Classified document leaks spur new focus on safe handling

  • Published
  • By Beth Reece

As federal investigators assess the impact of recent classified document leaks, Defense Department officials are reminding employees how to properly handle information designated as top secret, secret or confidential.

“Personnel with access to classified information are trusted stewards of that information and the responsibility to safeguard classified information is a lifetime requirement for each individual granted a security clearance,” reads an April 12 memo signed by Deputy Secretary of Defense Kathleen Hicks.

Defense Logistics Agency Chief of Staff Eric Smith cautioned employees against searching the internet for the leaked information on government or personal devices because it remains classified despite disclosure and wide reporting by civilian media.

“Advances in artificial intelligence allow the ability to capture search trends, and you can exacerbate the problem by searching online through a web browser,” Smith said in an email to the workforce.

Employees should also avoid speculating about unauthorized disclosures and not discuss classified information with anyone not authorized to view it. Failure to safeguard classified information – intentional or not – is punishable. Consequences range from official reprimand and loss of clearance to being fired and criminal charges in the case of nefarious intent.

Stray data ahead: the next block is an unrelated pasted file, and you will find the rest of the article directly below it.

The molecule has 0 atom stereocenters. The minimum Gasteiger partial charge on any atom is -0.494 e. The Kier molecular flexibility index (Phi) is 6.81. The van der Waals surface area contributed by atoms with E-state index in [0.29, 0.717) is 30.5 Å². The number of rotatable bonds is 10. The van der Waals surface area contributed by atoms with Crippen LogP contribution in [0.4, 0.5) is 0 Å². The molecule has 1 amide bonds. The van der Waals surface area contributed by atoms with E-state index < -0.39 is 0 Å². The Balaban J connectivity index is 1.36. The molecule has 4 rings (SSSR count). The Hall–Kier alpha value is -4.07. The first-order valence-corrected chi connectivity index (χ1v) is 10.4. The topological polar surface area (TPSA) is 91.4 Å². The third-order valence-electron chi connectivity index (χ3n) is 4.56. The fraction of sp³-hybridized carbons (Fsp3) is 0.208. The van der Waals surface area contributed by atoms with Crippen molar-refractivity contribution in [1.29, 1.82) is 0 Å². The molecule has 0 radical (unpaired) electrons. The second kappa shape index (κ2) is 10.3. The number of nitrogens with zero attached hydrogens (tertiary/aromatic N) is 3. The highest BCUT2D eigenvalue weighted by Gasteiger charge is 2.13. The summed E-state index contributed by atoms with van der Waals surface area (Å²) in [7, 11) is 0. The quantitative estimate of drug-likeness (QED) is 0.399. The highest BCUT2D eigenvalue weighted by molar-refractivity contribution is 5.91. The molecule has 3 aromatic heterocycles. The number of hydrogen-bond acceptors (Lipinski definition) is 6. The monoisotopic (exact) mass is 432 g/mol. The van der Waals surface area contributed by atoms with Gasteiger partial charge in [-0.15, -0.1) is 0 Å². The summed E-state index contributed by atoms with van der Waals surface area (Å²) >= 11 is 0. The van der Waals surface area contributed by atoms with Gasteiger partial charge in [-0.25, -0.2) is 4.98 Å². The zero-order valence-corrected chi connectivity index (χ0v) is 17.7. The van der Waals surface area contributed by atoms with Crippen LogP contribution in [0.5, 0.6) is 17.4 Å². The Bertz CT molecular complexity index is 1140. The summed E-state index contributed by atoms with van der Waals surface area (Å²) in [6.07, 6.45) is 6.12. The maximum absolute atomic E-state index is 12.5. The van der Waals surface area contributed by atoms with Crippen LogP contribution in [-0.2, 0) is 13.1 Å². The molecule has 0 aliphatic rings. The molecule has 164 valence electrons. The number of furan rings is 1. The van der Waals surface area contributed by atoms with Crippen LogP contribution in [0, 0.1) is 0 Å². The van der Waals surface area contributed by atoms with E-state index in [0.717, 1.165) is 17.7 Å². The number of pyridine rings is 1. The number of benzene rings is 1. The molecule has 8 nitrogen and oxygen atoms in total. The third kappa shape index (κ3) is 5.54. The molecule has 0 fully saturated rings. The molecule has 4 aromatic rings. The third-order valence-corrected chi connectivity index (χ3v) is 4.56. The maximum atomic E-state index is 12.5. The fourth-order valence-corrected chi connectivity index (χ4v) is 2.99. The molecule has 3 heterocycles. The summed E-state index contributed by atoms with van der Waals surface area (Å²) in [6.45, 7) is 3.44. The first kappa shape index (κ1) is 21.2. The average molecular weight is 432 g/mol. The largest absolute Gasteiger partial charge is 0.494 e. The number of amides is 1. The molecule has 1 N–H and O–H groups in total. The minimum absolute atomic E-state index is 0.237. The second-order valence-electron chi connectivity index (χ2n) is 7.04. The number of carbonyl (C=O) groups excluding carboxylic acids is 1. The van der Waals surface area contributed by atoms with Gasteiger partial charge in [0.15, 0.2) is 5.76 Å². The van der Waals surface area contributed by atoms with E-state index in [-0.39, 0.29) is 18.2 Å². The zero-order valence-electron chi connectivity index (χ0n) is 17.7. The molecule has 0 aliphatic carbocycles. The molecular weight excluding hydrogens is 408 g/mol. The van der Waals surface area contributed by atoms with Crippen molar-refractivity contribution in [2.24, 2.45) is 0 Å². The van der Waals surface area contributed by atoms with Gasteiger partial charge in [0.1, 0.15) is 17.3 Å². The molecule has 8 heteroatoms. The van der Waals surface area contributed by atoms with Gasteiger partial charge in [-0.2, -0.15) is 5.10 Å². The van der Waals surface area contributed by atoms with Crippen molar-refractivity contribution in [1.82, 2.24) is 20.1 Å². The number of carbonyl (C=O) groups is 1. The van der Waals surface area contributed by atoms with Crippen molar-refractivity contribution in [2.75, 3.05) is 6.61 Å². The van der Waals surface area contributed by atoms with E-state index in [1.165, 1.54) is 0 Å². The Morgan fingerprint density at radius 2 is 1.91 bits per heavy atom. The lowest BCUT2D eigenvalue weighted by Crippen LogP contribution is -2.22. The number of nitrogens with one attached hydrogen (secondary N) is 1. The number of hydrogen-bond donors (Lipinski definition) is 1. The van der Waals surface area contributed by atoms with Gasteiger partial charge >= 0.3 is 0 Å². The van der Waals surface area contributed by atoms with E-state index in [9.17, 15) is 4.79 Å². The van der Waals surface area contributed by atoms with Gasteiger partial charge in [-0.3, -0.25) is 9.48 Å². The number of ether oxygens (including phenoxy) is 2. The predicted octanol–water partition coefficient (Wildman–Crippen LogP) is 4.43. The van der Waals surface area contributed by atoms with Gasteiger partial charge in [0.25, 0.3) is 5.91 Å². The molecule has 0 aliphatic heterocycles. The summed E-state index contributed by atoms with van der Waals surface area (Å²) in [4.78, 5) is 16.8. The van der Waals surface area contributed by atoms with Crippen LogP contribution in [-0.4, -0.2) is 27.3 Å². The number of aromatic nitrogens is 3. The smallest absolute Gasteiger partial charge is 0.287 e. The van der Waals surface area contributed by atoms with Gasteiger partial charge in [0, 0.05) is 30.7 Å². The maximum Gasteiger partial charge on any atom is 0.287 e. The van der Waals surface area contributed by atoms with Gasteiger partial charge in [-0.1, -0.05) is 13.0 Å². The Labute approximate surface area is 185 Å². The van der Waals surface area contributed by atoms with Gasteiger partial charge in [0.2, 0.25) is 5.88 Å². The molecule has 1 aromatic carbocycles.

DOD officials reinforced regulations on the handling of classified document early this year amid news reports of mishandling among some political officials. Matt Baker, DLA’s information security program manager, said diligence is key, especially in busy environments where documents can be mistakenly mixed with unclassified documents. Even employees without a security clearance are responsible for protecting it, he said.

“If we don’t properly handle classified information, it can put the warfighter in danger, jeopardize missions and put lives on the line,” he added.

Information and operations security experts at DLA Headquarters and major subordinate commands are available to answer questions and help employees from disclosing unauthorized information.